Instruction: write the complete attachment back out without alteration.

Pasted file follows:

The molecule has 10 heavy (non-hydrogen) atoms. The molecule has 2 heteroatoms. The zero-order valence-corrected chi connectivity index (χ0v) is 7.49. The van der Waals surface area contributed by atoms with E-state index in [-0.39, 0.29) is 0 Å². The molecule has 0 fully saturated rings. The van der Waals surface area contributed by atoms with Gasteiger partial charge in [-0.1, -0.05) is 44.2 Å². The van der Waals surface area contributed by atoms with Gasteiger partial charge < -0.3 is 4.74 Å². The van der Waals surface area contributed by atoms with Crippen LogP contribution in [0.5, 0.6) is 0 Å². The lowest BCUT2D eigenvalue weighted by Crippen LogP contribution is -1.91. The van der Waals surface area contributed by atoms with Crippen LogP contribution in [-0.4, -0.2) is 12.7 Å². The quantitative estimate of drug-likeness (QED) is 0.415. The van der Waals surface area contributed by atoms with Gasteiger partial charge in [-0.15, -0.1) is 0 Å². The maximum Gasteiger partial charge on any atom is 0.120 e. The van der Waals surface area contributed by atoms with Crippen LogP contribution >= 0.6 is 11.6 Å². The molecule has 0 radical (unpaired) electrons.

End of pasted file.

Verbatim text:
The molecule has 10 heavy (non-hydrogen) atoms. The molecule has 2 heteroatoms. The zero-order valence-corrected chi connectivity index (χ0v) is 7.49. The van der Waals surface area contributed by atoms with E-state index in [-0.39, 0.29) is 0 Å². The molecule has 0 fully saturated rings. The van der Waals surface area contributed by atoms with Gasteiger partial charge in [-0.1, -0.05) is 44.2 Å². The van der Waals surface area contributed by atoms with Gasteiger partial charge < -0.3 is 4.74 Å². The van der Waals surface area contributed by atoms with Crippen LogP contribution in [0.5, 0.6) is 0 Å². The lowest BCUT2D eigenvalue weighted by Crippen LogP contribution is -1.91. The van der Waals surface area contributed by atoms with Crippen LogP contribution in [-0.4, -0.2) is 12.7 Å². The quantitative estimate of drug-likeness (QED) is 0.415. The van der Waals surface area contributed by atoms with Gasteiger partial charge in [-0.15, -0.1) is 0 Å². The maximum Gasteiger partial charge on any atom is 0.120 e. The van der Waals surface area contributed by atoms with Crippen LogP contribution >= 0.6 is 11.6 Å². The molecule has 0 radical (unpaired) electrons.